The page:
For all the talk about separation of church and state, religion has long played a conspicuous role in U.S. presidential inaugurations.
Most presidents were sworn in on their family Bible. That was Lincoln's plan, too. But when March 4, 1861 - Inauguration Day - arrived, the Lincoln family Bible was still packed with the first family's belongings, en route from Springfield, Ill., to the White House. So a Bible purchased by Thomas Carroll, clerk of the Supreme Court, was used. Today, the 1,280-page book, bound in burgundy velvet, belongs to the Library of Congress.
Obama - another son of Illinois - will be the first president since then to be sworn in using the Lincoln Bible. The scene will be rich in symbolism: Lincoln, the 16th president, freed the slaves; Obama, the 44th, will become the country's first African American president. And like Lincoln, Obama will take office at a time of national crisis.
This year, in addition to picking Cabinet members, President-elect Obama has reached across the Christian spectrum to choose four very different ministers for high-profile roles. They'll speak at Tuesday's swearing-in ceremony, which starts at 11:30 a.m., and at inaugural events Wednesday. Some also spoke on Sunday.
The National Prayer Service at the National Cathedral on Wednesday will include non-Christian clergy: Rabbi David Saperstein of the Religion Action Center of Reform Judaism will read a Psalm, and Ingrid Mattson, president of the Islamic Society of North America, and Uma Mysorekar, president of the Hindu Temple Society of North America, will say prayers.
Bishop Gene Robinson
The first minister to be heard during inaugural festivities will be Robinson, a gay Episcopal bishop who delivered the invocation at a Sunday kick-off concert at the Lincoln Memorial. An early supporter of Obama --- he endorsed him in August 2007 --- the New Hampshire-based Robinson, 61, remains an adviser to the president-elect.
Some suggest Obama named Robinson to calm anger among gays and lesbians who had objected to the selection of conservative the Rev. Rick Warren to give the inaugural invocation. Adding Robinson also sends a signal that, as the bishop himself put it, Obama intends to be "president of ALL the people." As the first openly gay, noncelibate priest to become a bishop in any major Christian denomination, Robinson has been a lightning rod since his 2003 election. He's a hero to many liberals, but theologically conservative Episcopalians, including some bishops, have left the U.S. branch of the worldwide Anglican Communion in reaction to what they consider an affront to biblical teaching.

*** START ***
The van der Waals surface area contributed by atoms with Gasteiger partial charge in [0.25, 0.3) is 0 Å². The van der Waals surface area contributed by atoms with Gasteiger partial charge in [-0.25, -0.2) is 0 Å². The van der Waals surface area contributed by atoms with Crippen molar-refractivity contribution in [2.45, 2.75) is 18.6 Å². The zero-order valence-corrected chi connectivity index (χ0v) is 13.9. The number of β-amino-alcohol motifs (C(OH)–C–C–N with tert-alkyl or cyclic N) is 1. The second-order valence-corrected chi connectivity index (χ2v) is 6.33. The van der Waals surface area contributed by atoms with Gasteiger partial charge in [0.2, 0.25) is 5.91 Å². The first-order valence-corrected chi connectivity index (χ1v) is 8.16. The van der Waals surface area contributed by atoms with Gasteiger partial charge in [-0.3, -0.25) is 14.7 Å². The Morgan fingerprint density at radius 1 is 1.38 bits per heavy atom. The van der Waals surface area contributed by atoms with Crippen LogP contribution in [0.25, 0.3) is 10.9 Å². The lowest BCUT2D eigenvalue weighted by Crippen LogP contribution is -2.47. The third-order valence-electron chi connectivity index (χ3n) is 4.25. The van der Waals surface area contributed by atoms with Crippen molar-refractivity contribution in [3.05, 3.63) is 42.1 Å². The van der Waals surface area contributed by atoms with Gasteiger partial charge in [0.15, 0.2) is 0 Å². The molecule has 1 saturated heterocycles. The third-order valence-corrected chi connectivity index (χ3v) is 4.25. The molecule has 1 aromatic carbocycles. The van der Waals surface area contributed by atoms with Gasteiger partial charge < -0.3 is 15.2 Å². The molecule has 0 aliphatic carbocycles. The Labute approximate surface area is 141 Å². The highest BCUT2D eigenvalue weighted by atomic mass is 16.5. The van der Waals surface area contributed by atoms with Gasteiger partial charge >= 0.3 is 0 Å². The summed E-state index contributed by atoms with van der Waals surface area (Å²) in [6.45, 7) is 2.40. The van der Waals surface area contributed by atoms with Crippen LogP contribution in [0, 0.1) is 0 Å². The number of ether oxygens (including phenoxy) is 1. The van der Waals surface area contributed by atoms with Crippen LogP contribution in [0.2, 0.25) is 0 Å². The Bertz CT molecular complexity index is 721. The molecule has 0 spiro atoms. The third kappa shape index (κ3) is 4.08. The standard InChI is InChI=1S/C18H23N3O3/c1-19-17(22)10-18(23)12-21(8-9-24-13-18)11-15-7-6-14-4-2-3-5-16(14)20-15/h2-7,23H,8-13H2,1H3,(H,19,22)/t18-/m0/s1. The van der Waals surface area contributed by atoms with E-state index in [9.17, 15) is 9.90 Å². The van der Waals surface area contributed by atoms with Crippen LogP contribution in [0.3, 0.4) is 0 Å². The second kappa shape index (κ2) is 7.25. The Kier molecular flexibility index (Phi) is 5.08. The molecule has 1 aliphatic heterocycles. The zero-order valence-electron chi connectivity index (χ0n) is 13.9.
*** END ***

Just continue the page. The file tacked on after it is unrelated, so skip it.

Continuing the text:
The Rev. Rick Warren
To give the opening prayer at Tuesday's inauguration, Obama tapped Warren, 54, an evangelical pastor from California whose mega-selling book, "The Purpose Driven Life," has turned him into the most influential figure in American Christianity.
In picking the Southern Baptist, Democrat Obama reached out to conservative Christians who have been reliable Republican voters for years. The choice rankled many Obama supporters, including gays and lesbians. Though Warren has tried to broaden the evangelical agenda to include poverty, climate change, AIDS and genocide, he is more traditionally conservative on abortion and homosexuality --- issues on which he and Obama disagree. Particularly galling to gays and lesbians: Warren endorsed California's Proposition 8, which banned same-sex marriage.
The Rev. Joseph Lowery
A veteran of the civil rights movement who marched with Dr. Martin Luther King Jr., Lowery, 87, will give the closing prayer at the inauguration. Since co-founding the Southern Christian Leadership Conference with King in 1957, Lowery, a Methodist, has been outspoken in his opposition to the Iraq War.